About this Issue
April 2017—New Life
By the time most children reach middle-school age, they will have experienced some significant loss: a move that leaves old friends behind, the death of a beloved pet or perhaps a grandparent, a divorce in the family, or some other disruptive event. The good news of Easter—Christ is alive!—is that out of sadness, disappointment, and brokenness God can bring new life.
In “Trumpets, Trombones, and Tyrell,” Bryce has spent months avoiding everything that reminds him of his friend Tyrell, who died. That’s why Bryce doesn’t play in the band anymore. When Tyrell’s grandmother, who encouraged both boys’ love of music, shows up at school Bryce wants to avoid her, too.
In “The Woods Next Door,” Jess and Addie are upset when they learn a large wooded lot where they’ve always been allowed to play in is going to be turned into a subdivision. Can anything good come out of such a big change?
In “Tree Frog Trail,” our continuing feature series, Callie’s beloved dog dies and she struggles to find any kind of new life in the family’s Easter celebration.
In “Itching for Change,” Logan hates change. In fact, any kind of major change causes him to break out in itchy hives. So when he finds out his family is moving to a new place, his worry and his itching ramp up.
In “Making New Friends,” Lizzie suddenly doesn’t want to be friends with Keziah anymore. Keziah is crushed and lashes out when Lizzie won’t explain or even talk to her. But maybe there’s someone else who really needs Keziah as a friend.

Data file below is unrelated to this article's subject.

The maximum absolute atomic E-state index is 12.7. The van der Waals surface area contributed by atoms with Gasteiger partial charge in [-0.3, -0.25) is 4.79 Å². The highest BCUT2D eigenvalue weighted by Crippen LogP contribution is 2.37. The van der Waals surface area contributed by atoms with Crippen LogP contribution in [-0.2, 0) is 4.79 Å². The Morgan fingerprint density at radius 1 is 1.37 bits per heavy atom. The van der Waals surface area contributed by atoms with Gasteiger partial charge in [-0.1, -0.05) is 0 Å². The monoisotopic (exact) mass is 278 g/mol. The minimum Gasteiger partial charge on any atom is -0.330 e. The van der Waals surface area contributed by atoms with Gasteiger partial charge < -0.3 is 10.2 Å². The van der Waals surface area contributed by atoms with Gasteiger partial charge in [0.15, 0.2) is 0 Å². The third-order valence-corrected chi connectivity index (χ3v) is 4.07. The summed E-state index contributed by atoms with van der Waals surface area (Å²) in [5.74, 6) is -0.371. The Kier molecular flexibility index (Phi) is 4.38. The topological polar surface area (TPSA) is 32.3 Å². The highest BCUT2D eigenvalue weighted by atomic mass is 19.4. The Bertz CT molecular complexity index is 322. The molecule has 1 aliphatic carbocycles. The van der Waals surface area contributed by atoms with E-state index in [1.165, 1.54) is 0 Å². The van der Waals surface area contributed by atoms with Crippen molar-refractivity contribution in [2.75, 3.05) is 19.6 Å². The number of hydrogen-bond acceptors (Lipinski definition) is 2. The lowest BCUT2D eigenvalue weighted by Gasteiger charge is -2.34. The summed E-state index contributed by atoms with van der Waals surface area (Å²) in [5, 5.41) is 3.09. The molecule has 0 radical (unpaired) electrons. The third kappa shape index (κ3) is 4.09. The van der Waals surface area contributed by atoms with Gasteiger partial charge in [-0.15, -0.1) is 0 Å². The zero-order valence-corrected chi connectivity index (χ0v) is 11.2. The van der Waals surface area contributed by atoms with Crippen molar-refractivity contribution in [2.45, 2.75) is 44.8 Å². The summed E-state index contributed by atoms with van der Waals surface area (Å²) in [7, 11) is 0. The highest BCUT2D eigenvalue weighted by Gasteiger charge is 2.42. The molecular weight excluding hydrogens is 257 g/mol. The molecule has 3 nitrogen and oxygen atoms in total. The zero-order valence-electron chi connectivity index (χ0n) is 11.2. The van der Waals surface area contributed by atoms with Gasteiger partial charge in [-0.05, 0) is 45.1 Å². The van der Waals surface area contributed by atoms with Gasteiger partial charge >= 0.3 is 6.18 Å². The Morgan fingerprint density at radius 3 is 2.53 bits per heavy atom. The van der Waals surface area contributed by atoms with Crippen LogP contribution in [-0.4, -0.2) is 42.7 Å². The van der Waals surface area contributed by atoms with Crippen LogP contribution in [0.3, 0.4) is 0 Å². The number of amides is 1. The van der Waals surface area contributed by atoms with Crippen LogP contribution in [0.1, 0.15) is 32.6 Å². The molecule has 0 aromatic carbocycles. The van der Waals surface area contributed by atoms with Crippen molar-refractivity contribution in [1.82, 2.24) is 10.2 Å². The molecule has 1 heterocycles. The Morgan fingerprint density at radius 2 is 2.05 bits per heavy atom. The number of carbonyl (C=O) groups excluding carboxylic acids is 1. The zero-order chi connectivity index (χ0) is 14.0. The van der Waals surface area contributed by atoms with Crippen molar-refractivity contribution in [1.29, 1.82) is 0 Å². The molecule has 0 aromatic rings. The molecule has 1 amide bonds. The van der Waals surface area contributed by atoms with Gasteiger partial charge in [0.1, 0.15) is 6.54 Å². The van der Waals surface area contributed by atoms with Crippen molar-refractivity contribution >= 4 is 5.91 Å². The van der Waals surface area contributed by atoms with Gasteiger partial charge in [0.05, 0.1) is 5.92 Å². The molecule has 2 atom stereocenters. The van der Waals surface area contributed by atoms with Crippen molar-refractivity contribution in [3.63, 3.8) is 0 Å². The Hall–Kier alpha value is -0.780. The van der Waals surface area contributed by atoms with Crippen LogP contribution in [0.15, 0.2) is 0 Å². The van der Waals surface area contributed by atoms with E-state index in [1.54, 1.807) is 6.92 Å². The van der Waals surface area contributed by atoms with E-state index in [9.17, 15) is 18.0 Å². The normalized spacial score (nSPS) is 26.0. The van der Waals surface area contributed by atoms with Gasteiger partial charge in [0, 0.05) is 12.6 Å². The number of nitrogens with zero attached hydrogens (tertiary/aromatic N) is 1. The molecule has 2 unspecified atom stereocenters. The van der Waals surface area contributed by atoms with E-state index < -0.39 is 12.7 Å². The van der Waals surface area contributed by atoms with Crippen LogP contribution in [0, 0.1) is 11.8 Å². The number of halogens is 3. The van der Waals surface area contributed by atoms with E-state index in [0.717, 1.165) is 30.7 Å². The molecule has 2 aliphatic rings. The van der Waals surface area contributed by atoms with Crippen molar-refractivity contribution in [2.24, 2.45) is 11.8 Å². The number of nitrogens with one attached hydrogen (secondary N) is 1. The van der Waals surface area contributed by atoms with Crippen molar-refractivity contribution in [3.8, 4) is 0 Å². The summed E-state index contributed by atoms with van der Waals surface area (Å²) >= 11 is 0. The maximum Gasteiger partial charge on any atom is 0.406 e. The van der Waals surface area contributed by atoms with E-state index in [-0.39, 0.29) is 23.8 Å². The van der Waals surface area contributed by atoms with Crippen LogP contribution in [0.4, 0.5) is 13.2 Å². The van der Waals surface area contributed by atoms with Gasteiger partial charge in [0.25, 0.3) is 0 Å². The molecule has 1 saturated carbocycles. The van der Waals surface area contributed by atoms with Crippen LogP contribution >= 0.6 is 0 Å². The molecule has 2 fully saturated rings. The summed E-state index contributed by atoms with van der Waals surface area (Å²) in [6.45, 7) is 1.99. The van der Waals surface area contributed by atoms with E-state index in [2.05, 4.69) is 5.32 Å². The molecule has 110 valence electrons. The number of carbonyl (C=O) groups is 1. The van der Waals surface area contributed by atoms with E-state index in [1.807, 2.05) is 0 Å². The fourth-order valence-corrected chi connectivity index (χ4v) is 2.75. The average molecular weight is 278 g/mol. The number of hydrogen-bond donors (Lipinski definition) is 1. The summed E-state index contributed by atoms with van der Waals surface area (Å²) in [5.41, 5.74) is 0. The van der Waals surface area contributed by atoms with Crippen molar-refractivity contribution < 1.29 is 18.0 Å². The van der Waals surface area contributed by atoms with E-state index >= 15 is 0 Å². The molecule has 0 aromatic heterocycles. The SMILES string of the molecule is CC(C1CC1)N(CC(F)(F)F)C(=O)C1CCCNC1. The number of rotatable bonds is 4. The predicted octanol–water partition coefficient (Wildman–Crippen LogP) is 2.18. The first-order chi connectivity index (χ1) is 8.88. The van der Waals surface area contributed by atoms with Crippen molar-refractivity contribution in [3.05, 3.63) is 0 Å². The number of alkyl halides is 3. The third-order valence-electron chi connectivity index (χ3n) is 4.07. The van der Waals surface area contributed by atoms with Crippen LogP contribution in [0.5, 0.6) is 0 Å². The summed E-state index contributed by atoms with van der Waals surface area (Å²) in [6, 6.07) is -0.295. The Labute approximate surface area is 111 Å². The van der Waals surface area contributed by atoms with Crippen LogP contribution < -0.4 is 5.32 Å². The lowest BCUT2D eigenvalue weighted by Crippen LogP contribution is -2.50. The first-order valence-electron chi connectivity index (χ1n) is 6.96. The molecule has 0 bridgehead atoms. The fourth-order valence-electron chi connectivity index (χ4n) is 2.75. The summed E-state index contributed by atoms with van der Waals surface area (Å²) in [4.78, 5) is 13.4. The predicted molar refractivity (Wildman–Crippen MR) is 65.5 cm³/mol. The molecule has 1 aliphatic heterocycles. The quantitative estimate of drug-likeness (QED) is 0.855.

Pocketsful of Scripture includes readings from the Gospels of Matthew, Luke, and John.
Where in God’s World? looks at Denmark.
Special Features: This month’s issue includes several Easter activities for families and other groups.
May 2017—Family—In This Together
This theme was inspired by an observation from one of our former Kids’ Advisory Board members’ that while friends are great, “Friends won’t always be there like your family.” In this issue we hope to celebrate the family as a place of love and constancy. We’re not talking about perfect families here (we don’t know any of those!) but about the family as a place where people love and nurture one another. This love is one of the primary ways we come to understand God’s love and care for us. This issue should give children a sense of their own families (whatever their imperfections may be) as places where they can experience God’s abiding love through the abiding love of those with whom they share their lives.
“How do I know God is listening?” “Why doesn’t God speak to me?” “I don’t know how to talk to God.” As we receive these and other comments and questions from children, we are reminded that children are serious about prayer. They want to know how to have conversation with God. This issue is not about prescribing a “right way” to pray but rather to help our readers realize there are many avenues of prayer in which to deepen their relationship with God. We want children to understand that God can be a part of every moment of every day. Quiet time, journaling, breath prayers, music, movement, the beauty of creation, everything and everyone they encounter in a day can point to God. We hope this issue will help children understand that living each day can draw them close to God.
July 2017—Tech Time
Technology has changed our lives in such significant ways and has become so omnipresent that it’s hard to even comprehend its impact. The positive effects are many, as are the negative. We hope this issue will look at the role of technology in children’s lives in a balanced way. This is not about nostalgia for “the good old days”! What are the ways technology can help us have positive, healthy relationships with others? And what are the pitfalls? What role does technology play in a healthy family life? How does the way we use it help or hinder our efforts to love God and neighbor? How do we use technology in ways that are consistent with our faith?